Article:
In D.C. lockup, Nucky cools his heels and makes friends with one Alby Gold, a small time hooch-slinger with a still in his basement, who says he was caught with "quite a haul" -- five cases! A week's worth of work. Nucky's kind enough not to mention how small-time that makes Gold in comparison to him. He just asks him if it's worth it. "There's gotta be easier ways to make a buck." Gold says if there are, he hasn't found them.
Outside the veterans' bar, Richard tends to Sagorsky, helping him put on his clothes and listening while he rambles about the Philippines and about how this bullshit drinking ban robs the American soldier of his God-given right to a drink. Sagorsky's daughter pulls up to collect her dad, and you get the impression that this is not a rare occurrence. Richard helps her walk him to the car and she thanks him. She introduces herself as Julia, and from the way his gaze follows her as she drives off, I'd say Richard is a bit infatuated. Richard watches the car drive away, but then realizes Sagorsky left behind his coat, and with it his medal for distinguished service.
Back at the Maison Derriere, Gillian is going around the house and collecting all the framed photographs of Jimmy to be put in a cabinet and out of sight. It's sad to watch Gillian take the last vestiges of her son and put them away, a true acknowledgment that he's gone. She's brokenhearted, but it's hard not to be happy for her too. She's moving on! Progress on a personal level! Very happy that nothing is coming along to make her backslide!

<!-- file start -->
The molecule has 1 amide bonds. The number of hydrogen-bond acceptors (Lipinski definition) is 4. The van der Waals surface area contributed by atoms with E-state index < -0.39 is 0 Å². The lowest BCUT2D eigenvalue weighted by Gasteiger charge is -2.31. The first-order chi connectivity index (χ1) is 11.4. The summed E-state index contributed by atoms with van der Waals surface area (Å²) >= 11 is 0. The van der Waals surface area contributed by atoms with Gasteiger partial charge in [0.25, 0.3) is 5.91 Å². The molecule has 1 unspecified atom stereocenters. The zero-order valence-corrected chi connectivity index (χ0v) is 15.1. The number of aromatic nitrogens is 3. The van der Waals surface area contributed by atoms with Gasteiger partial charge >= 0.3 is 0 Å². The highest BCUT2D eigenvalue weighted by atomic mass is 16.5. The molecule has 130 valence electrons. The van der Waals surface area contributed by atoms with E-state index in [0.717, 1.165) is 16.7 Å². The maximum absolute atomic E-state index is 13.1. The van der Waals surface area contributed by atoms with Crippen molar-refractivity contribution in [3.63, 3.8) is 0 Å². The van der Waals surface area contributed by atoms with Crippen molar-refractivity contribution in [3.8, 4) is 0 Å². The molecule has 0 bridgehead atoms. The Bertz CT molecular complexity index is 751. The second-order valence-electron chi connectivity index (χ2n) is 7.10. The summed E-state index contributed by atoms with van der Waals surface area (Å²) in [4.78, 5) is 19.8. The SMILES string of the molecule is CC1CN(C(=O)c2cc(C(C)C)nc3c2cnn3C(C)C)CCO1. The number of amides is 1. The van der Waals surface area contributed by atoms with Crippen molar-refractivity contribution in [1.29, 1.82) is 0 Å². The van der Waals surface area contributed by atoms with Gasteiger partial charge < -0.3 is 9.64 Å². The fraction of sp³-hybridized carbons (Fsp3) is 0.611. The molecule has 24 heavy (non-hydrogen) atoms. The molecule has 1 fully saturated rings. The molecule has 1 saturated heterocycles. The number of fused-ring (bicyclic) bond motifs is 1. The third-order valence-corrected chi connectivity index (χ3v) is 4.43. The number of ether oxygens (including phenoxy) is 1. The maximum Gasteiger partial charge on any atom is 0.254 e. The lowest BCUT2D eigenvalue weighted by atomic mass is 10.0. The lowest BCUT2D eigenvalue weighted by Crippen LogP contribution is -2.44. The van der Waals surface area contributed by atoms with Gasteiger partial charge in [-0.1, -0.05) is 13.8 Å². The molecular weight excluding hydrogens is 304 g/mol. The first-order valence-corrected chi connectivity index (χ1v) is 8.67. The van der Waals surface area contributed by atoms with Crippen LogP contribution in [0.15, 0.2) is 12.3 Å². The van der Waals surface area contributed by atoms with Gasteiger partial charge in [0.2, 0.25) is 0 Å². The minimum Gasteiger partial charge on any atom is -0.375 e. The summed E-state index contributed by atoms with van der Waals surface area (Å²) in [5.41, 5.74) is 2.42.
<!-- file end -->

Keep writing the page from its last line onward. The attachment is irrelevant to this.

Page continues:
Back in D.C., the courtroom where Volstead violations are being heard looks like a cross between a 1920s version of Night Court and a cattle-call for some sad old-timey reality show. The judge is old and cranky and doesn't have time for any of this stuff, and at the prosecutor's table is none other than our old pal Esther Randolph. After failing to convict Nucky last season, Esther's been bumped down to prosecuting the sale of ten cases of liquor to frat houses. The judge isn't eager to waste much time on these small-time cases, and you kind of can't blame the guy if all the cases are like this one: the defendant is clearly guilty, and the fine is only five dollars, so who really cares? That's basically what he tells Ms. Randolph when she objects to this brusque application of justice. "Is this some kind of joke?" she asks. Judge: "This entire undertaking is sort of a joke." Is the worm ever turning on Prohibition, huh?